Influenza viruses kill hundreds of thousands of people each year, and make millions severely ill. The viral genome is split into eight rod-like segments, which can be swapped between strains to produce new variants, some with pandemic potential (1). These are wrapped in a membrane (2), along with viral (3) and host (4) proteins. Inside the membrane is a shell of viral proteins (5), and channels (6) to let the virus know when it has entered a new cell. The outside of the membrane is coated with spikes: haemagglutinin (HA; 7) binds new cells and pulls the virus particle inside, and neuraminidase (NA; 8) releases new viruses from the cell surface. Antibodies from previous infections or vaccinations can bind these spikes, driving influenza strains (H1N1, H3N2, etc) to evolve very rapidly.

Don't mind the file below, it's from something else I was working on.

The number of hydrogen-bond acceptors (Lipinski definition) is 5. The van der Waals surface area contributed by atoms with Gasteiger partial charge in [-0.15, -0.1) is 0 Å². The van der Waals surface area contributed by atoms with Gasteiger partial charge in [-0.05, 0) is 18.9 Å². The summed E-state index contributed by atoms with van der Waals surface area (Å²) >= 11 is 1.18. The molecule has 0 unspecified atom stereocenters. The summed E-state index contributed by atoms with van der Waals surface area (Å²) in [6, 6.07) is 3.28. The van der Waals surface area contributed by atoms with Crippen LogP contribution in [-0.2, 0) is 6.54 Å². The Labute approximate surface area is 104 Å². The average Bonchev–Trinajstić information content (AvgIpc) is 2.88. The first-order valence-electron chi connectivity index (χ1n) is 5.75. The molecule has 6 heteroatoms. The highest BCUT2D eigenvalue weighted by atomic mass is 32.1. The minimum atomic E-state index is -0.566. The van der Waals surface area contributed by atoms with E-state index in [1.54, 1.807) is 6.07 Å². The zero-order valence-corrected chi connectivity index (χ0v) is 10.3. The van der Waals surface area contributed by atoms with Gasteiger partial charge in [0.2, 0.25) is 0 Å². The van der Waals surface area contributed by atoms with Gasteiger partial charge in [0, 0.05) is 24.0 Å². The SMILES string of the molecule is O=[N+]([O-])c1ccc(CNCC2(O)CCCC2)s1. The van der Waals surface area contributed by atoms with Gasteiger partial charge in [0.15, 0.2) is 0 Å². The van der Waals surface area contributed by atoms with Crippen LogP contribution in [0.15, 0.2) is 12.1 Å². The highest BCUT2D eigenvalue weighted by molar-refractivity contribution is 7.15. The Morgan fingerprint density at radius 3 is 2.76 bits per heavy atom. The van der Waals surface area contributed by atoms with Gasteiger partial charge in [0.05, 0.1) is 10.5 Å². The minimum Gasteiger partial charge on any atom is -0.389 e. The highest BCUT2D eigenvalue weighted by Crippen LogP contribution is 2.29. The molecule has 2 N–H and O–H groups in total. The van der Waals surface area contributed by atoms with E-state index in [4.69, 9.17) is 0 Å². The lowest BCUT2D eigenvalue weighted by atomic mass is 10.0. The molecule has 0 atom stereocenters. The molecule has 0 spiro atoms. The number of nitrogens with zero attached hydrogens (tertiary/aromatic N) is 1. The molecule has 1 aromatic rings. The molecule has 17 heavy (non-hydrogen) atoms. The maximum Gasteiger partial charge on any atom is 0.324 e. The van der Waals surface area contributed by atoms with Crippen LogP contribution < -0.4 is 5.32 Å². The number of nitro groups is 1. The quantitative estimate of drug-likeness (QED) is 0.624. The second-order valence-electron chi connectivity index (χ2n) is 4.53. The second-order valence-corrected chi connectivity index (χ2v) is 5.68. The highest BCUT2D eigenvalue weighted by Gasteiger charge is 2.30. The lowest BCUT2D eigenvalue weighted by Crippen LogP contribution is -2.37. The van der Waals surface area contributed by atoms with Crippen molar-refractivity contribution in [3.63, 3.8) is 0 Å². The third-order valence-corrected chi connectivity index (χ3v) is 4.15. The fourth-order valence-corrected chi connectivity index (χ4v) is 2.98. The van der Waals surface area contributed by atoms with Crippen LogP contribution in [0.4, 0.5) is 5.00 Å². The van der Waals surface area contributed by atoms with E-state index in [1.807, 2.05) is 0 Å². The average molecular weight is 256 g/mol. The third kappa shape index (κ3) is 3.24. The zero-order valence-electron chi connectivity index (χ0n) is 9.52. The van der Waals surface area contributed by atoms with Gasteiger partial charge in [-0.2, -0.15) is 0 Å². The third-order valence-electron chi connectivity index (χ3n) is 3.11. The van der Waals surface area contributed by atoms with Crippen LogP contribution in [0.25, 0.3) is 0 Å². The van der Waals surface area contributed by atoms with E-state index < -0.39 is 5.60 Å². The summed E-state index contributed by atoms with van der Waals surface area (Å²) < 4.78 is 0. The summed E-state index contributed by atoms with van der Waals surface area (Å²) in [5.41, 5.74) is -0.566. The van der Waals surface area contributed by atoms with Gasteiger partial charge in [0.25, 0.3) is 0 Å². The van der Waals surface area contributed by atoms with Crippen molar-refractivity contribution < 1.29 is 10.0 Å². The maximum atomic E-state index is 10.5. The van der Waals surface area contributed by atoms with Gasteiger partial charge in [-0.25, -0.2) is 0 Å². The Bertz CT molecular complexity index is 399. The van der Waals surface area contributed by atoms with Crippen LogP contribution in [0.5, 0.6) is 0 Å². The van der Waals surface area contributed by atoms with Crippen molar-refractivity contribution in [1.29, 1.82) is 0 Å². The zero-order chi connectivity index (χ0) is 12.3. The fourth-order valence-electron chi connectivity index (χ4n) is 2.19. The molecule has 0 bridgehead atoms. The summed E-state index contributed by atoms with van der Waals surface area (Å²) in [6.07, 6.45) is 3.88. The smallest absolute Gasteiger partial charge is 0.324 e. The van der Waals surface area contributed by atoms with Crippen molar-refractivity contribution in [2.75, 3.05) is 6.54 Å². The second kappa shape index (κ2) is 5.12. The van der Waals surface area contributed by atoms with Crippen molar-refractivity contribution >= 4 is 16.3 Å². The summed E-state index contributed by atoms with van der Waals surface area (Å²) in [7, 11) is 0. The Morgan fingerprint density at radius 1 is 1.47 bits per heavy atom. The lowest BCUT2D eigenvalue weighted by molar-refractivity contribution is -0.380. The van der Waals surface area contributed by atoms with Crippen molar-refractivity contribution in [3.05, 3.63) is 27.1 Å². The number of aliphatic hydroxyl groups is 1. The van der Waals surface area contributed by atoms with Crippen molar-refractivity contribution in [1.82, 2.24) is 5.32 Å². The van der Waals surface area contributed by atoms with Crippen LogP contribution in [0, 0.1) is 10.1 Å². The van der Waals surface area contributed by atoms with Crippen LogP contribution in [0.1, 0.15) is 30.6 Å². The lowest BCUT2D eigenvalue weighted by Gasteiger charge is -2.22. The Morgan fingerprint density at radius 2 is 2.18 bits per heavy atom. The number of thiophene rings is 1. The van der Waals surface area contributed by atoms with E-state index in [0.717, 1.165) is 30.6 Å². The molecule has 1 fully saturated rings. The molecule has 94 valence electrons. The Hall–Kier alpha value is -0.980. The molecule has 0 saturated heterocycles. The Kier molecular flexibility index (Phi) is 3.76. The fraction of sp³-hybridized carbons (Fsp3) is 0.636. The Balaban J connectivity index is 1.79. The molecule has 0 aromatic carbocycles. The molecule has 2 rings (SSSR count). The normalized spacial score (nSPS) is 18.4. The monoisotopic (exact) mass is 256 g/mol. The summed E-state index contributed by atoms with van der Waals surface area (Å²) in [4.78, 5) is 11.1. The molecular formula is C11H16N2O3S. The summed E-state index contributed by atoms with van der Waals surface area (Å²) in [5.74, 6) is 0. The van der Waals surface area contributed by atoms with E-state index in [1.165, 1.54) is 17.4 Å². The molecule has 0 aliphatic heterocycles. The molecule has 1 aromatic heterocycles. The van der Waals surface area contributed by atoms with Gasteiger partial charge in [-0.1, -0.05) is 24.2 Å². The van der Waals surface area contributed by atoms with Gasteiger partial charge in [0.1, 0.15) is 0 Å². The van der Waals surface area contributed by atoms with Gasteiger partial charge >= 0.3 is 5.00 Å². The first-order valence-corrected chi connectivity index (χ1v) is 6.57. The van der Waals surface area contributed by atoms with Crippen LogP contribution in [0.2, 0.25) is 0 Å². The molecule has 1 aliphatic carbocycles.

Model produced by Naina Nair for the MSc in Medical Visualisation & Human Anatomy, University of Glasgow and Glasgow School of Art, working with the MRC-University of Glasgow Centre for Virus Research (http://bit.ly/CVREdH).